classrooms. How many of your Jewish students come with a
background in the most elementary aspects of Judaism, not to
mention Hebrew? The basic language, texts and terminology of
Jewish thinking is foreign to almost all of my Jewish
students. In fact, my non-Jewish students routinely do better
in my classes than my Jewish students. The starting point of
ignorance in our Jewish philosophy courses is a simple
reflection of the situation of deficit from which we begin as
post- modern Jewish thinkers.

Given this situation of deficit where do we begin in our
search for post-modern philosophy? My suggestion is that we
begin slowly and with limited objectives. Beginning with those
whom we can affect, let us begin with ourselves. For we are
also implicated in the deficit in our contemporary Jewish
situation. We are too easily tempted to retreat into
complacency and isolation and the quest for academic success.
We are too easily tempted to rehearse the already failed
philosophies of Jewish modernity. We do “the history of Jewish
philosophy” instead of venturing out on the uncharted seas of
constructive post-modern Jewish thinking. Instead of truly
speaking to one another and therefore beginning to weave a
genuine community of post-modern Jewish philosophers, we build
personal academic edifices. We hide behind our edifices, our
articles and books, and throw out volleys of academic jargon
that we use to attack one another and defend our fragilely
held academic turf.

If post-modern Jewish philosophy is to begin, it must
begin with post-modern ground rules. The greatest sin of
modern Jewish philosophy is its acceptance of the starting
point of modern philosophy, the autonomous thinking subject.
As post-modern Jews we must begin together; we must endeavor
to think together. We must struggle to talk to one another
honestly, vigorously, seriously. Our talking to one another
must not be seen as a speech about our individual work. This
is not a matter of giving and receiving criticisms that will
allow each of us to return to our computers to cut and paste
in new paragraphs which will shore up our individual edifices.
Our speaking together must be seen as our most important work.
As post-modern Jewish thinkers, even while recognizing the
limitations of Buber and Rosenzweig, we retrieve one central
principle, the principle of “dialogue,” of Sprachdenken,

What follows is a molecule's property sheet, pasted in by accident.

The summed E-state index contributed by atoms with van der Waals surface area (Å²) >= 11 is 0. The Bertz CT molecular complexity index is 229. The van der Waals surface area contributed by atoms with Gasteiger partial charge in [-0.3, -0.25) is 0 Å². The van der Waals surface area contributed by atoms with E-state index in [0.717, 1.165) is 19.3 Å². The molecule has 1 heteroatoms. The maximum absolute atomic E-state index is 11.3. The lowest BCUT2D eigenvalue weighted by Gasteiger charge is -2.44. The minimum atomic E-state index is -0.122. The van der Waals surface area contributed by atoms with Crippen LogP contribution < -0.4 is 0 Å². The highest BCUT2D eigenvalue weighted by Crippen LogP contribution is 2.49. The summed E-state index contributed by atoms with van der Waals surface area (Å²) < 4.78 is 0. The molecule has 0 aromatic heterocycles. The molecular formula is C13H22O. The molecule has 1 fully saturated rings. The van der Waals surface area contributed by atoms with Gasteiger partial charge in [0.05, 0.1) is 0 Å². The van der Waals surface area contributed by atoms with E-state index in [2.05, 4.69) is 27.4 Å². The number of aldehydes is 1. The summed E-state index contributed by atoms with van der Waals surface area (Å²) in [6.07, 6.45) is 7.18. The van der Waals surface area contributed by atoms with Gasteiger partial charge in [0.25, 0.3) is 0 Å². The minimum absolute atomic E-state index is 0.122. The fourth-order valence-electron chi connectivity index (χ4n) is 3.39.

“speech-thinking.” While recognizing limitations in
pre-modern Rabbinic Judaism, as post-modern Jewish thinkers,
we need to retrieve the Talmudic spirit of conversation

In the Talmud we see speech-thinking going on at a level
that we never see in our academic conferences. In the Talmud
we see the back and forth of argument, the mutual respect
between speakers, And the Talmud offers not only a model for
genuine conversation which is a way to begin post-modern
Jewish thinking; it also has another recommendation for our
work. It suggests that we begin to speak, not about just
anything, but about something specific and distinctive to us
as Jews. The Talmud suggests that we begin with a Jewish text.
As the Talmud begins with the Mishnah and allows it to
generate its conversation, we post-modern Jewish thinkers also
need to begin with a common text. We will be lead astray if we
take David Blumenthal’s suggestion to put “God at Center.”
What we need to do is to put a text a center. This is what the
rabbis did and what modern Jews forgot. Putting Reason,
putting the Land of Israel, putting the Holocaust, putting
Feminism, putting Jews, even putting God at center of Jewish
thinking does not engender vibrant Jewish education,
community, and thought. This is not to say that we can ignore
Israel, Holocaust, Feminism, or God, but that discussion of
these should come out in our group study of Jewish as diverse
as Derrida and Gadamer, is the primacy of the text. The Rabbis
called this the “love of Torah.” That was our starting point
as Jews; it is that which we lost in modernity and it is that
which we need to regain as post-modern Jews–love of Jewish

If we put texts at center in post-modern Jewish
philosophy, not only will we have a common starting point, but
we will also find that our ranks will swell. With Jewish texts
at the center, we will find that we suddenly have something in
common with “non- philosophers,” with biblicists, talmudists,
kabbalists, and Hebrew literature scholars. With the text at
center our center moves out from Jewish philosophy, narrowly
conceived, to the concerns that a far larger array of scholars
in Jewish Studies hold dear. A text focus, then, has the
advantage both of greatly expanding the number of conversation